The Assets under Management (AUM) of the mutual fund industry in India at the end of June 2019 stood at ₹ 24.25 trillion.
The AUM on June 30, 2009 was ₹ 5.83 trillion and on June 30, 2014, it was ₹ 9.75 trillion. This means more than a 4 fold increase in ten years and almost 2.5 fold in 5 years.
There has been a positive movement in terms of total number of mutual fund accounts (known as Folios) and at the end of June 2019, the figure was 8.38 crores.
Even the share of individual investors holding mutual fund industry assets has been on the rise and was 54.3% in June 2019 as compared to 52% in June 2019. The rest 45.7% is held by Institutional investors.
As of June 2019, individual investors held a total of ₹ 14.03 lakh crores in mutual funds, an increase of 14.38% over June 2018.
(Source of data-AMFI website)
Although the markets have been volatile after budget this month, the long term story is intact and Indian economy is still projected to grow at a rate better than other developing economies.
As they say, ‘In markets, bad news is good news for investors’.
We are aware of the benefits of investing in mutual funds like- diversification, professional management, transparency, liquidity and convenience.
From a regulatory perspective, the Indian mutual funds regulator, Securities and Exchange Board of India (SEBI) is one of the most effective regulators the country has. It has a reputation of protecting investors’ interest, promote the securities market and efficiently regulate the industry by framing guidelines.
As investors, we should understand that risk is an inherent part of market related investments – we need to figure out our risk tolerance and the amount of risk we can afford to take. Money, even in a bank is unsafe above ₹ 1 lakh. (Deposit Insurance and Credit Guarantee Corporation or DICGC cover is available for a maximum of ₹ 1 Lakh, including interest)
Let’s look at certain compelling aspects:
- SEBI has been consistently working towards safeguarding the interest of investors. Although there have been certain lapses recently (mostly in debt funds), mutual fund houses have a robust mechanism in place for identifying and fixing issues.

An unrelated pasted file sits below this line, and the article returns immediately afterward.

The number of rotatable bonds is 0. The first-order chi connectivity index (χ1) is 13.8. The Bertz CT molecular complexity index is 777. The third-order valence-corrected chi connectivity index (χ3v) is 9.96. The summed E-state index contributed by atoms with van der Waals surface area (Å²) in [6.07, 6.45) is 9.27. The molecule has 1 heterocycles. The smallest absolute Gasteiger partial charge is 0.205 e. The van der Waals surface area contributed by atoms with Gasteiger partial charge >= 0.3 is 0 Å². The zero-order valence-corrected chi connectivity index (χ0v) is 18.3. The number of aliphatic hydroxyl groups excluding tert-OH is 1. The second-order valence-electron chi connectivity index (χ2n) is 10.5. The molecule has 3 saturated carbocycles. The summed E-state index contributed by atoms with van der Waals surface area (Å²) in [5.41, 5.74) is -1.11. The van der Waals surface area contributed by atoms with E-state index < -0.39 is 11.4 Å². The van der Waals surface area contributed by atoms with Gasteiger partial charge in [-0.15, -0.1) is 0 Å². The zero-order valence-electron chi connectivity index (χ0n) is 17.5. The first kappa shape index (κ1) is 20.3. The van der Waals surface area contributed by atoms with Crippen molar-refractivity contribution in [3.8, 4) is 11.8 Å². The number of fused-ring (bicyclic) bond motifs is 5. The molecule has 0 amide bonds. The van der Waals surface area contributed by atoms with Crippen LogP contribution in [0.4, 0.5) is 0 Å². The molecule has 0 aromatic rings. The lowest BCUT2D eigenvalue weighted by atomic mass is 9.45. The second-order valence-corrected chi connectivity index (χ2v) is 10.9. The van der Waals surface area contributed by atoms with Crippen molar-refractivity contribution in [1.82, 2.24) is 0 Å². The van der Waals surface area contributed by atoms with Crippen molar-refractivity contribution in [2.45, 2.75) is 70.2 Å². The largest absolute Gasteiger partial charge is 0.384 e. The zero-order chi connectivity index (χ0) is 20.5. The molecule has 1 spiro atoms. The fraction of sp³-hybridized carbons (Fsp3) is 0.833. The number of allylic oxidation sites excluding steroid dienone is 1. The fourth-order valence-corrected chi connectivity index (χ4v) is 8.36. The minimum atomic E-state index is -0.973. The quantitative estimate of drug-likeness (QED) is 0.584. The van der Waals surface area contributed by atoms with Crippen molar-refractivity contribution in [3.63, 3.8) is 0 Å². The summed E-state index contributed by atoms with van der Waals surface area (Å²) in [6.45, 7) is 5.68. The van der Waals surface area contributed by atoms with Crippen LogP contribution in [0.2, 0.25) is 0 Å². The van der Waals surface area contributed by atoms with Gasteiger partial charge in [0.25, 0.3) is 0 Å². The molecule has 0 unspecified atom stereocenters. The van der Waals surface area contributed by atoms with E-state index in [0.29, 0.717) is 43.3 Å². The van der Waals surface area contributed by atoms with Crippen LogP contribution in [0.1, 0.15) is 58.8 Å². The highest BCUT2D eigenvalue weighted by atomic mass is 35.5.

- Fund houses have too much at stake and any wrongdoing purposely can be emphatically ruled out.
- Most of the fund houses have automated systems and fund management teams in place – this ensures that there is continuity. It also does away with the problem of personal bias in cases where an individual Fund Manager is responsible for managing the fund’s assets.
For better transparency and ease of understanding from an individual investor’s perspective, mutual fund schemes have been segregated as:
a) Equity Funds b) Debt Funds c) Hybrid Funds d) Solution oriented Funds e) Others
- Schemes have been clearly defined as Large Cap, Mid Cap and Small Cap
- Only one scheme per category is permitted now, except: Index Funds/ ETFs, Fund of Funds and Sectoral/ thematic funds
For those who haven’t yet, starting with an Index fund would be a step in the right direction, for developing an understanding of how mutual funds work.
This is not a recommendation
(Index fund is a very low cost, diversified portfolio of securities which requires minimum human intervention as it almost replicates a benchmark, like BSE Sensex or NIFTY 50)
Warren Buffett has aptly said, “Risk comes from not knowing what you’re doing.”
So, be a smart, educated and informed investor- become part of the ₹ 24 trillion (and growing) mutual fund industry – multiplying your money is ‘your’ responsibility after all.